Families First Coronavirus Response Act (FFCRA)
What is FFCRA?
The FFCRA, signed by President Trump on March 18, 2020, provides small and midsize businesses with refundable tax credits that reimburse them for providing paid sick and expanded family & medical leave to eligible employees for COVID-19 related reasons from April 1, 2020, through December 31, 2020. There are two provisions under this Act:
The Emergency Paid Sick Leave Act (EPSLA)
The Emergency Family and Medical Leave Expansion Act (EFMLEA)
The Emergency Paid Sick Leave Act
The EPSLA offers paid sick leave to eligible employees for two weeks (up to 80 hours). An eligible employee is someone who is out of work (or telework) due to following reasons:
The employee who is under quarantine/self-quarantine, having COVID-19 symptoms and seeking medical diagnosis.
The employee who is taking care of a child whose school is closed or child care is unavailable for COVID-19 precautions.
The employee who is out of work (or telework) due to reason (1) above is entitled to 80 hours of paid sick leave at 100% of employee regular pay or Federal minimum or State/Local minimum, up to $511 a day and $5110 in the aggregate.
The employee who is out of work (or telework) due to reason (2) above is entitled to 80 hours of paid sick leave at ⅔ of employee regular pay or Federal minimum or State/Local minimum, up to $200 a day and $2000 in the aggregate.
The Emergency Family and Medical Leave Expansion Act
The EFMLEA provides 10 weeks of qualifying leave to an employee who is unable to work (or telework) because the employee is taking care of a child whose child provider is unavailable due to COVID-19 precautions. An eligible employee is entitled to family and medical leave at ⅔ of employee regular pay or up to $200 a day and $10000 in the aggregate.
What employers are eligible to claim these credits?
Small businesses and tax-exempt organizations that have less than 500 employees and are required to pay paid sick leave or expanded family and medical leave to their employees. For more information, see What is an eligible employer? on the IRS website.
How do eligible employers claim FFCRA credits?
To claim FFCRA credits, employers should report total qualified leave wages for each quarter on Form 941, Employer’s Quarterly Federal Tax Return. Eligible employers can retain federal employment taxes including federal income tax and employee and employer share of social security and medicare taxes that they otherwise would have deposited to the IRS.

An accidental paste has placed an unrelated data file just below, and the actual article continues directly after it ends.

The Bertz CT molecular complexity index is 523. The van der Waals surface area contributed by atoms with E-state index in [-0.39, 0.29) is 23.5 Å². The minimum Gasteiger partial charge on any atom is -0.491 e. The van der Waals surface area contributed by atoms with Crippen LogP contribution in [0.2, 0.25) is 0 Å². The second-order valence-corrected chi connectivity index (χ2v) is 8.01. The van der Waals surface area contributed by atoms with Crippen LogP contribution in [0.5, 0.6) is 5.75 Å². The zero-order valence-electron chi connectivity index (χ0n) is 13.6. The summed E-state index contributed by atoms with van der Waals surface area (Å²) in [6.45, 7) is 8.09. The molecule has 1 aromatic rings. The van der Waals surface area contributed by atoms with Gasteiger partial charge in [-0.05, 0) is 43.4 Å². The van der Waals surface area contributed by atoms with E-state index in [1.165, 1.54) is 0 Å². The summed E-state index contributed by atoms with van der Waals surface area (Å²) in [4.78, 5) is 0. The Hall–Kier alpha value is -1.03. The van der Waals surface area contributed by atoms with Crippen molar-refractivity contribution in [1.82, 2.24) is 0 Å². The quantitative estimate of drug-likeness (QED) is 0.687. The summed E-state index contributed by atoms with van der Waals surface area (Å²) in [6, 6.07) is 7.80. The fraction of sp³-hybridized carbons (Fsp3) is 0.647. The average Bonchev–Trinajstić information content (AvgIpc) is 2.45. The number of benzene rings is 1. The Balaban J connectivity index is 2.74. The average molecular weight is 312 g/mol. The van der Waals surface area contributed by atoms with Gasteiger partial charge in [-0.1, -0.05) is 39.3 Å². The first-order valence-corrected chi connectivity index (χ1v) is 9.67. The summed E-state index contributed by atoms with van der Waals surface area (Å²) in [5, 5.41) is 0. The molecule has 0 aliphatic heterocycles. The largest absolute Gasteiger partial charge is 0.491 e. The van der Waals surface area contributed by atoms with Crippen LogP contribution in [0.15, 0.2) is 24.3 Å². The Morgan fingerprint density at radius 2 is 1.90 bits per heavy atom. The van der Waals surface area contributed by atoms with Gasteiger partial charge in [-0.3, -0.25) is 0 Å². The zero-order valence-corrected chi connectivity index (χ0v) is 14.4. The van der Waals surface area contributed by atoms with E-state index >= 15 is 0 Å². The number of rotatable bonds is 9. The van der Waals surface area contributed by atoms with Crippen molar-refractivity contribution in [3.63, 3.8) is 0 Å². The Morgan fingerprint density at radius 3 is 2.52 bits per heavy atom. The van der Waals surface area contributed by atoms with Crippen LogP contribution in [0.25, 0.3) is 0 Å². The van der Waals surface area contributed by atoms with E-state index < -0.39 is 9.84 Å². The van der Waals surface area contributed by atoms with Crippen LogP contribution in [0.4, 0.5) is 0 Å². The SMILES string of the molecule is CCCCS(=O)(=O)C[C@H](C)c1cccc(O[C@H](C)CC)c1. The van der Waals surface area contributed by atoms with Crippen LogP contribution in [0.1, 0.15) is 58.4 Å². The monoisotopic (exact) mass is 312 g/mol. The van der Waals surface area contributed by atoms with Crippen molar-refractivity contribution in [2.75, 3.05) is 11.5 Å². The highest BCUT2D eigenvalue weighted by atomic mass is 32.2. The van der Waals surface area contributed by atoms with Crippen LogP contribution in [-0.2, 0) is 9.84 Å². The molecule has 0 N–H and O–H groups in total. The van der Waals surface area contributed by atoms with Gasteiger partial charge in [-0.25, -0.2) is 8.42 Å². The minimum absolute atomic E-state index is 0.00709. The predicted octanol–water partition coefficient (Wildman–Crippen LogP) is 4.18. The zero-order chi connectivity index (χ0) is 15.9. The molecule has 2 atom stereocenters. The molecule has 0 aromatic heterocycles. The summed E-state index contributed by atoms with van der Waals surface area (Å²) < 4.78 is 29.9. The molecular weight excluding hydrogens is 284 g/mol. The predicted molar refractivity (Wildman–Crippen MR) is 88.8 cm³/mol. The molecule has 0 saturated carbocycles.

Are there any exemptions from FFCRA?
Small businesses with fewer than 50 employees may be eligible to claim an exemption from the requirement of providing paid sick leave and expanded family and medical leave to the employees who are caring for a child whose school is closed or child care is unavailable due to COVID-19 precautions. For more information, see the Department of Labor Families First Coronavirus Response Act: Questions and Answers.
Are Self-employed individuals eligible for FFCRA credits?
Yes, Self-employed individuals having any trade or business are also eligible for FFCRA credits under expanded FMLEA. FFCRA credit is an offset from the self-employment taxes, including Social Security and Medicare taxes.
Self-employed individual is eligible for FFCRA credit if he is out of work (or telework) due to government quarantine orders, self-quarantine, COVID-19 symptoms and seeking medical diagnosis. The credit is calculated by multiplying the number of days on leave by smaller of
Your average daily self-employment income of year or;
If you are unable to work (or telework) to take care of a family member who is under quarantine or to take care of a child whose child care is unavailable, you are still eligible for this credit. The credit in this case is calculated by multiplying the number of days on leave by the smaller of
⅔ of your average daily self-employment income or;
For more information on these credits, reach out to us at
**Disclaimer:This information website has been prepared for informational purposes only. It is not intended to provide, and should not be relied on for tax, legal or accounting advice. You should consult your own tax, legal and accounting advisors before engaging in any transaction.**